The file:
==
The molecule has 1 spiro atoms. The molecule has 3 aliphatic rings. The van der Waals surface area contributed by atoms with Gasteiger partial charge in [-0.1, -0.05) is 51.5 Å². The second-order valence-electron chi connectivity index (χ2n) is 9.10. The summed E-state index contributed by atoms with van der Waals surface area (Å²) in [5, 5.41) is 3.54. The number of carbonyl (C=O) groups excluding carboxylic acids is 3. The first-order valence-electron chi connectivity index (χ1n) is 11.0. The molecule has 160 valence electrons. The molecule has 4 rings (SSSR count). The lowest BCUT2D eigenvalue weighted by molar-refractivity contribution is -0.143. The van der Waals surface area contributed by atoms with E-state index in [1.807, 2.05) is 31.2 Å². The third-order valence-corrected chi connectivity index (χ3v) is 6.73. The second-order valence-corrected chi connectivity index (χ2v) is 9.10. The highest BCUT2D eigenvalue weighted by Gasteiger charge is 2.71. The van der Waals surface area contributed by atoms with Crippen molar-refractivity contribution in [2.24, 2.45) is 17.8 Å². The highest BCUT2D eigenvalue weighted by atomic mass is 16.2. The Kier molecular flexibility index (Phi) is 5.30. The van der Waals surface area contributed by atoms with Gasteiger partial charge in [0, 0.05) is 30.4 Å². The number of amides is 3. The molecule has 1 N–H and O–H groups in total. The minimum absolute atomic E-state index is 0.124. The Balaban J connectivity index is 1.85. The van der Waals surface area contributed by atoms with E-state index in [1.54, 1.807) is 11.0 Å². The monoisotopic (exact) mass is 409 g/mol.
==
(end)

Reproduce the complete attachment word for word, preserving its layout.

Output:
The molecule has 1 spiro atoms. The molecule has 3 aliphatic rings. The van der Waals surface area contributed by atoms with Gasteiger partial charge in [-0.1, -0.05) is 51.5 Å². The second-order valence-electron chi connectivity index (χ2n) is 9.10. The summed E-state index contributed by atoms with van der Waals surface area (Å²) in [5, 5.41) is 3.54. The number of carbonyl (C=O) groups excluding carboxylic acids is 3. The first-order valence-electron chi connectivity index (χ1n) is 11.0. The molecule has 160 valence electrons. The molecule has 4 rings (SSSR count). The lowest BCUT2D eigenvalue weighted by molar-refractivity contribution is -0.143. The van der Waals surface area contributed by atoms with E-state index in [1.807, 2.05) is 31.2 Å². The third-order valence-corrected chi connectivity index (χ3v) is 6.73. The second-order valence-corrected chi connectivity index (χ2v) is 9.10. The highest BCUT2D eigenvalue weighted by Gasteiger charge is 2.71. The van der Waals surface area contributed by atoms with Crippen molar-refractivity contribution in [2.24, 2.45) is 17.8 Å². The highest BCUT2D eigenvalue weighted by atomic mass is 16.2. The Kier molecular flexibility index (Phi) is 5.30. The van der Waals surface area contributed by atoms with Gasteiger partial charge in [0, 0.05) is 30.4 Å². The number of amides is 3. The molecule has 1 N–H and O–H groups in total. The minimum absolute atomic E-state index is 0.124. The Balaban J connectivity index is 1.85. The van der Waals surface area contributed by atoms with E-state index in [1.54, 1.807) is 11.0 Å². The monoisotopic (exact) mass is 409 g/mol.